US, UK condemn Iraq attack

8 dead, two of them MPs; at least 20 wounded; earlier, truck bomb ruins bridge.

jp.services1 (photo credit: )
(photo credit: )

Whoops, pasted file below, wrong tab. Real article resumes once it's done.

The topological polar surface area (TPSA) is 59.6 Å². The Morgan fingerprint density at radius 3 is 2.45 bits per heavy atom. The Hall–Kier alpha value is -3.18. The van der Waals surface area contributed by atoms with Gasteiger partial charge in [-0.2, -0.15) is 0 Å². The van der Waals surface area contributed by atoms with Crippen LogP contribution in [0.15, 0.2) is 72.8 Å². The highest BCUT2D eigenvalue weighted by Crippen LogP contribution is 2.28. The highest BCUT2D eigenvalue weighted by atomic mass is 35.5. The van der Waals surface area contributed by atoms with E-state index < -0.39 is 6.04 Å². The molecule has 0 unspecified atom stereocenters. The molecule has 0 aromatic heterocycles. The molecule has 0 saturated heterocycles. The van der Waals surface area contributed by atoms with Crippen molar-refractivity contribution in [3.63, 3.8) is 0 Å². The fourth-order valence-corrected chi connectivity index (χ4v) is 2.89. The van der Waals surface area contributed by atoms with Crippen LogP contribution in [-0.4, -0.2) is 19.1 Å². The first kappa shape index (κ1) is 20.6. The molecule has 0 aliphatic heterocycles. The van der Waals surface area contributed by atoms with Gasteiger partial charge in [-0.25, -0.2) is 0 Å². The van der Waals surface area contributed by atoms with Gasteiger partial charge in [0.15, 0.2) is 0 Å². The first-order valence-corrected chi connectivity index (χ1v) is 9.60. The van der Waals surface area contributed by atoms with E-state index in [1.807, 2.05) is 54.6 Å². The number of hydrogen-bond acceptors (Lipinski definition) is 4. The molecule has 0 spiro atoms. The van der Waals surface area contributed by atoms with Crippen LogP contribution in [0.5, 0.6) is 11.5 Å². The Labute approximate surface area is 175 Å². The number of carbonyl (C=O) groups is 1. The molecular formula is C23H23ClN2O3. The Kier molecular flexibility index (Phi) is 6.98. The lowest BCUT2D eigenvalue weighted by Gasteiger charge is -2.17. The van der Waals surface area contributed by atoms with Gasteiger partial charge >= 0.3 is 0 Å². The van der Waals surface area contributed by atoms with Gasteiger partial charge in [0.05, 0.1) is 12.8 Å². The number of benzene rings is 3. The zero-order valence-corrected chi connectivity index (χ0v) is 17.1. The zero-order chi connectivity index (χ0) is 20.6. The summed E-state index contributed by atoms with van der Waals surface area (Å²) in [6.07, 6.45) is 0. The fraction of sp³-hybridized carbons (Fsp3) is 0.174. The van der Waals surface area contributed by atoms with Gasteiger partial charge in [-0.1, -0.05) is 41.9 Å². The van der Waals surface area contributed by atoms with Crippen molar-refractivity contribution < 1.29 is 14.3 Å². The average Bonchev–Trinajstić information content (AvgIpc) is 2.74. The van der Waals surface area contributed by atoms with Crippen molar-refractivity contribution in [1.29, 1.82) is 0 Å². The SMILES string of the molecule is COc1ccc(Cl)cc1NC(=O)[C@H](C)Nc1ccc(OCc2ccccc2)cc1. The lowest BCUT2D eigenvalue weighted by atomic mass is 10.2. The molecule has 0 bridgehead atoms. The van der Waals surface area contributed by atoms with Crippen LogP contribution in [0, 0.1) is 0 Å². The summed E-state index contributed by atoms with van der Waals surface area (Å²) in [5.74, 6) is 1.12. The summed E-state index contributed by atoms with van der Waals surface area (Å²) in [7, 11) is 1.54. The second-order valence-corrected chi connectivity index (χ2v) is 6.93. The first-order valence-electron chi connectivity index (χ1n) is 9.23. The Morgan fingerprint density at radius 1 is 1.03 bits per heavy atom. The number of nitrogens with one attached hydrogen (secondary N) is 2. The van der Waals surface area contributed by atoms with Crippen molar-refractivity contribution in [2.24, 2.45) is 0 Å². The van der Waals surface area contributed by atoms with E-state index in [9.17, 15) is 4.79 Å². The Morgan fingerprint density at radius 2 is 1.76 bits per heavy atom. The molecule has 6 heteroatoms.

US President George W. Bush strongly condemned the attack in the Iraqi parliament cafeteria Thursday, saying: "My message to the Iraqi government is `We stand with you.'" Eight people died in the attack, including two Iraqi MPs. Iraqi state television said at least 30 people were wounded. A spokesman for the US Embassy in Baghdad - also in the Green Zone - said no Americans were injured in the blast. The attack was caught live on TV, when smoke suddenly appeared behind a Muslim imam being interviewed on Alhurra television. The imam ducked for cover, and people were seen behind him screaming and running for cover. Britain joined the US's condemnation of the attack. British Foreign Secretary Margaret Beckett said she was "deeply shocked and saddened" to hear of it. The Green Zone is a highly secured neighborhood of Baghdad, guarded by Iraqi coalition forces and by US troops as well. All persons entering the zone undergo security checks. The area includes the evacuated palace of former Iraqi leader Saddam Hussein. However, apart from Iraqi government buildings, the Green Zone contains many Iraqi civilians who simply live there; after the ousting of Saddam, many squatters entered the zone and until Thursday brutal attack, enjoyed the relative calm of the Zone. Only hours prior to the attack on the cafeteria, a truck loaded with dynamite exploded when it was on a bridge on Tigris, a river crossing Baghdad. Part of the bridge collapsed in the blast. AP contributed to this report.